- David left a high-paying job in finance to pursue a career in real estate. How does this decision reflect on David’s self-confidence?
Leadership Skills and Recap
Beyond his strong value system and diligence, David has robust leadership skills. In the mortgage industry, David had often managed teams of workers, inspiring them with his work ethic. He always believed in “showing love” to his colleagues, even when they didn’t work to their capacity. Good communication skills have played a central role in his success as a leader. When dealing with associates in business, David emphasizes that it is better to be “interested” rather than “interesting” by showing genuine care about others’ concerns.
David has always remained interested in understanding the other person’s situation or point of view in his interactions with others. Having such a people-focused approach helps David forge and strengthen both his personal and professional relationships.
Similarly, David has shown compassion even in his role as a landlord. He had to evict two tenants in the entirety of his career but only did so as a final recourse. One of his evictees had severe mental health issues; David remained in contact with her family and attempted to treat this individual with kindness as eviction procedures progressed. Likewise, David advises that investors inform their lenders of any issues that could hinder payment at first notice. An open line of communication allows each party to arrange alternate payment options.
Throughout the interview, David shows how his life principles align with the lessons we teach at Prison Professors. He has consistently defined goals and identified incremental steps to fulfill his dreams, as seen in him following his set of principles known as the “six Fs.” Through his hard work, David consistently demonstrated total commitment to his success and always maintained clear aspirations regarding his future. In addition, he was always action-oriented and held himself accountable to achieve his purpose in life. He also demonstrates authenticity, celebrates his accomplishments, and expresses gratitude by giving back to others.
Critical Thinking Questions:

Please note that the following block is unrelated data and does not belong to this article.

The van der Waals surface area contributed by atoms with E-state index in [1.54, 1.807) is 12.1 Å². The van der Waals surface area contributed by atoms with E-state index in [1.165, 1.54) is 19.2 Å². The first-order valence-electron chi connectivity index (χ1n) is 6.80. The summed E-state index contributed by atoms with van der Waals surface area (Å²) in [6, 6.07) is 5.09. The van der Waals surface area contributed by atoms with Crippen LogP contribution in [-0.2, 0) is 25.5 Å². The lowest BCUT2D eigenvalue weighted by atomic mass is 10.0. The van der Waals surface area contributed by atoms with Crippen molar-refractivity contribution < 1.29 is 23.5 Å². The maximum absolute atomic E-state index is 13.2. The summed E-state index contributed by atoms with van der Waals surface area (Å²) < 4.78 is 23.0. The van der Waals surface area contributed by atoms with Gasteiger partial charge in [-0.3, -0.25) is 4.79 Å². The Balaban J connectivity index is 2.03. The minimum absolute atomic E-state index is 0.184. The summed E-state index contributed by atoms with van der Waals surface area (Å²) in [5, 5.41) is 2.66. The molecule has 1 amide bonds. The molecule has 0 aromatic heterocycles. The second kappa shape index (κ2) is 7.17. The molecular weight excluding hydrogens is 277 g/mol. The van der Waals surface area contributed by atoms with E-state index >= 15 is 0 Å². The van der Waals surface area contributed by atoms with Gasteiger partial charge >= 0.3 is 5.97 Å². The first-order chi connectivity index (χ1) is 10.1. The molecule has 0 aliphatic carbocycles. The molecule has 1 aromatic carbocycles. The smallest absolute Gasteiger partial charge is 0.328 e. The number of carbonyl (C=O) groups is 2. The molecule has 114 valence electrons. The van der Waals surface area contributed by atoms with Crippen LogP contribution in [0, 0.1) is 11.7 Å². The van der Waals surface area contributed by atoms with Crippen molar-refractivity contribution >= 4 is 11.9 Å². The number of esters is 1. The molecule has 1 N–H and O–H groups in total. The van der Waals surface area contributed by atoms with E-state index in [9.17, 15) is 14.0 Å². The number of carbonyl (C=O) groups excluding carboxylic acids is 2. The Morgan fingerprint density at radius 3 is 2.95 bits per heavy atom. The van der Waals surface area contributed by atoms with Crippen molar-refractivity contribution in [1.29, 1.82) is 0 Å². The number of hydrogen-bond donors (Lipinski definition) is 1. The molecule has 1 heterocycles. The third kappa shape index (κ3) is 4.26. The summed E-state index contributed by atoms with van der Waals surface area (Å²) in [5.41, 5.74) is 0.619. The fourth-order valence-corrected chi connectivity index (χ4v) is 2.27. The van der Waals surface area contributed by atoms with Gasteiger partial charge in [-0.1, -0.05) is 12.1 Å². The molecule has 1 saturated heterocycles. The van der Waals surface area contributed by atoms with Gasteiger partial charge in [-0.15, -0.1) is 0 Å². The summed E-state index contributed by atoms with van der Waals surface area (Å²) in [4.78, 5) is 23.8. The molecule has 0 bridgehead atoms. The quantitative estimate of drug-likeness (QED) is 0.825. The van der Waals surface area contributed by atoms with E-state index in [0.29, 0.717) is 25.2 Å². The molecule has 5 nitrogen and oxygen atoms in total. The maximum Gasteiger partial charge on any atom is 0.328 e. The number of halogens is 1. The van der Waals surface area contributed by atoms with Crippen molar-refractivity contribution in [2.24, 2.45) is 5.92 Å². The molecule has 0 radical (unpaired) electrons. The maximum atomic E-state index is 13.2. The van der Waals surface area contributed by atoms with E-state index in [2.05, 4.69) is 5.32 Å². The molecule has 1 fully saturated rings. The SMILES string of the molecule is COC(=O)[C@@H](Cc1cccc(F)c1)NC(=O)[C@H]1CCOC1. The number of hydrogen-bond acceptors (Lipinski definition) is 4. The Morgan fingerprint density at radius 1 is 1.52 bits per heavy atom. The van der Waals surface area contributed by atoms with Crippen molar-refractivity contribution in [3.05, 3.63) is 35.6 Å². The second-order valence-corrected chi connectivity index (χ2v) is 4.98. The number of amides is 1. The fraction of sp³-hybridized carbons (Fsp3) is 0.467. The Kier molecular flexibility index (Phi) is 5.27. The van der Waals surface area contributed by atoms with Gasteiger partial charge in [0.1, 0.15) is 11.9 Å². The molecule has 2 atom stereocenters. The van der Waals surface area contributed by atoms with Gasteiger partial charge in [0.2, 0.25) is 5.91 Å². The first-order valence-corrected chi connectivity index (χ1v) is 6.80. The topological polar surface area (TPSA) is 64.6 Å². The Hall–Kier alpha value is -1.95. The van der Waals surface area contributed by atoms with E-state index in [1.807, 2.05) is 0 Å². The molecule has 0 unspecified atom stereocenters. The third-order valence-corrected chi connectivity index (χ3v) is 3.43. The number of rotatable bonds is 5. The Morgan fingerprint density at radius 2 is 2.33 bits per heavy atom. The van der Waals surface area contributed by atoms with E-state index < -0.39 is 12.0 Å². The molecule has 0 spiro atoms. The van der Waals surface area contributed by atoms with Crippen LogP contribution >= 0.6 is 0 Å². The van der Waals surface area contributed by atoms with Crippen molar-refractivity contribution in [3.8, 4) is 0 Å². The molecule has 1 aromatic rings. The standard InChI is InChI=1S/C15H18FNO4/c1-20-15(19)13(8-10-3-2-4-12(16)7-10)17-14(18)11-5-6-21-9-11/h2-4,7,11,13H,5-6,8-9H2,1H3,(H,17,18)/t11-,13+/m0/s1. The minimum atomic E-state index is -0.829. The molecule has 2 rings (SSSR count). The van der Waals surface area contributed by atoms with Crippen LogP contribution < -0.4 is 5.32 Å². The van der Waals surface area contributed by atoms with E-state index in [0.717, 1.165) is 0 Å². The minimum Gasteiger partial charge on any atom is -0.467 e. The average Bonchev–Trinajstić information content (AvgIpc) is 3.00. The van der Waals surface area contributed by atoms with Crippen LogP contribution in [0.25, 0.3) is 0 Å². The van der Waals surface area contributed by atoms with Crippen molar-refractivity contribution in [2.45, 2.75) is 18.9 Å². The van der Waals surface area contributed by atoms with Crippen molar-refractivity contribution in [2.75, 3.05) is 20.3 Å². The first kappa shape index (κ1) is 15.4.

Write at least three paragraphs, with a minimum of three sentences each, for each of the following questions:
- David writes down and recites his goals aloud twice a day. What are effective routines that you can adopt to remain focused on identifying and carrying out your goals?
- How do you believe the presence of David’s father as a role model led him to become successful as an investor later in life?
- What key business concepts did you learn in this lesson? How can you apply these concepts in your career if you pursue a similar path to David?
- How can you develop a value system similar to the six Fs that David follows?
- How can acquiring strong communication, critical thinking, and math skills help you succeed upon your release?
- How do you believe a strong work ethic and commitment to goal fulfillment can help you as you return to the community? How do you believe David’s work ethic helped him reach success as an investor?
- How can recalling people’s names and treating them with courtesy help you succeed in professional settings upon your release?
- How can a commission-based role in a career like real estate offer you a venue into a financially rewarding livelihood?
- What resources do you have at your disposal now to enhance your communication skills? How can this help you become a better leader as you prepare for release?
- How does David’s story inspire you to live a law-abiding life after prison?